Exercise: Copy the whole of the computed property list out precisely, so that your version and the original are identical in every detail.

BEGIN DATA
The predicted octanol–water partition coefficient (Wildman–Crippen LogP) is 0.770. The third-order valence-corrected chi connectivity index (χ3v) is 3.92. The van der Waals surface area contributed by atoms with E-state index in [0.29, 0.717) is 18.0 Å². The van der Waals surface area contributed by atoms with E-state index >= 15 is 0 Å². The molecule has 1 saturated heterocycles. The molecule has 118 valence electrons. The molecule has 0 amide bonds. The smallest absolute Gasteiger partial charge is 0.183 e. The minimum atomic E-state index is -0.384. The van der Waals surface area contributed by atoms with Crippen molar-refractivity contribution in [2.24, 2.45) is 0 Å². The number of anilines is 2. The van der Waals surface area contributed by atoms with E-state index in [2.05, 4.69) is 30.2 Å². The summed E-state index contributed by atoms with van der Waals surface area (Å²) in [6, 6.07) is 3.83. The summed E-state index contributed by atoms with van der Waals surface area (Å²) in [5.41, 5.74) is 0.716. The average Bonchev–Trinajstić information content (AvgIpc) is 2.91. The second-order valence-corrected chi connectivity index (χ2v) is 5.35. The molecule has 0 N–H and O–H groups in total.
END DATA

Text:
The predicted octanol–water partition coefficient (Wildman–Crippen LogP) is 0.770. The third-order valence-corrected chi connectivity index (χ3v) is 3.92. The van der Waals surface area contributed by atoms with E-state index in [0.29, 0.717) is 18.0 Å². The van der Waals surface area contributed by atoms with E-state index >= 15 is 0 Å². The molecule has 1 saturated heterocycles. The molecule has 118 valence electrons. The molecule has 0 amide bonds. The smallest absolute Gasteiger partial charge is 0.183 e. The minimum atomic E-state index is -0.384. The van der Waals surface area contributed by atoms with Crippen molar-refractivity contribution in [2.24, 2.45) is 0 Å². The number of anilines is 2. The van der Waals surface area contributed by atoms with E-state index in [2.05, 4.69) is 30.2 Å². The summed E-state index contributed by atoms with van der Waals surface area (Å²) in [6, 6.07) is 3.83. The summed E-state index contributed by atoms with van der Waals surface area (Å²) in [5.41, 5.74) is 0.716. The average Bonchev–Trinajstić information content (AvgIpc) is 2.91. The second-order valence-corrected chi connectivity index (χ2v) is 5.35. The molecule has 0 N–H and O–H groups in total.